March 3, 2012

The Abbottabad Landscape: Disappearing bin Laden

In these two photographs taken during and after last week’s demolition of Osama bin Laden’s compound in Abbottabad, we get another reminder of how important the visual record is when it comes to shaping public opinion. The absence of bin Laden’s lair sends a clear signal that yes, the man himself is really, truly gone. (While Pakistan gets to sweep some of its own dirt under the rug).

And as evidence that the picture really is better without bin Laden, be sure to notice other differences between the two images distributed by AP just so: while the demolition photograph features men, machines, and destruction, the ‘after’ photograph features women, children, brighter colors, and bodies in motion.

At any rate, if these two photographs provide any semblance of visual closure, it does seem fitting that “The End of Osama bin Laden” is marked by the destruction of a symbolic building from a city’s landscape, no?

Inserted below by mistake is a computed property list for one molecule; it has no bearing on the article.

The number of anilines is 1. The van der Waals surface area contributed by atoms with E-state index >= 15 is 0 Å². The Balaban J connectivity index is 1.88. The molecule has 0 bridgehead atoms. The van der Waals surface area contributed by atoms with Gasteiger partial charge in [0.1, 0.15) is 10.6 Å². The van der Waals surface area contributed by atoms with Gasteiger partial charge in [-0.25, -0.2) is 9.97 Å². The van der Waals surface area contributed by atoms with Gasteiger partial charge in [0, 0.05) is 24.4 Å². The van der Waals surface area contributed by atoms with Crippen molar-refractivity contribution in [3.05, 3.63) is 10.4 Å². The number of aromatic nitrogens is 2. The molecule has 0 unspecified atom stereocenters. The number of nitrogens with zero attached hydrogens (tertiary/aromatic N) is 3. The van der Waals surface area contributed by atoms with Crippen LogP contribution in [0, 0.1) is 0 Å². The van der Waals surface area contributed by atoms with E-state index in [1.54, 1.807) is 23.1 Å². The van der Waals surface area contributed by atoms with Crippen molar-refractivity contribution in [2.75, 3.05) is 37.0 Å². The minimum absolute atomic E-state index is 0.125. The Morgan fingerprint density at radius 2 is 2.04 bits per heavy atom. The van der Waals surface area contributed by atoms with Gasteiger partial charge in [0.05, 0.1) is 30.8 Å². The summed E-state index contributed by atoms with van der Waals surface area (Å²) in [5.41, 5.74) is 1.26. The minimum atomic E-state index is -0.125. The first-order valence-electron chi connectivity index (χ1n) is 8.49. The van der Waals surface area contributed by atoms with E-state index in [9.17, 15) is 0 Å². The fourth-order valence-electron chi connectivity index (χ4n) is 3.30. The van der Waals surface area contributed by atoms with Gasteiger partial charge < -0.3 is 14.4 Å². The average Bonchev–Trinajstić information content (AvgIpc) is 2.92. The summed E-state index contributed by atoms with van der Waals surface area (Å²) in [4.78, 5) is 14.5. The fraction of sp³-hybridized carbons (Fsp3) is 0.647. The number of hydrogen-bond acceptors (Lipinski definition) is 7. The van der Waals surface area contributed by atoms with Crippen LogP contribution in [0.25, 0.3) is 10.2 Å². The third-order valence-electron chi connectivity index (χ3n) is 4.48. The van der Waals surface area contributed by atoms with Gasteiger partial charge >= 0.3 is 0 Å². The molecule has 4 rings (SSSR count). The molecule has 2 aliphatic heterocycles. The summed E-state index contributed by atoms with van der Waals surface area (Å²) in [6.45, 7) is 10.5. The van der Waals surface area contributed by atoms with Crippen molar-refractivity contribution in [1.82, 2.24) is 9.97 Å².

— Phil Perdue

via: Charlotte Observer

(photo: Anjum Naveed/AP caption: In this combo of two pictures, on top, a Pakistani woman and children stand next to the remained boundary wall of Osama bin Laden compound, Monday, Feb 27, 2012, and, on bottom, heavy machinery demolishing main building of Osama bin Laden compound on Sunday, Feb. 25, 2012 in Abbottabad, Pakistan. Pakistani authorities have reduced the house where Osama bin Laden lived for years before he was killed by U.S. commandos to rubble, destroying a concrete symbol of the country’s association with one of the world’s most reviled men. (AP Photo/Anjum Naveed)

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Philip Perdue
See other posts by Philip here.

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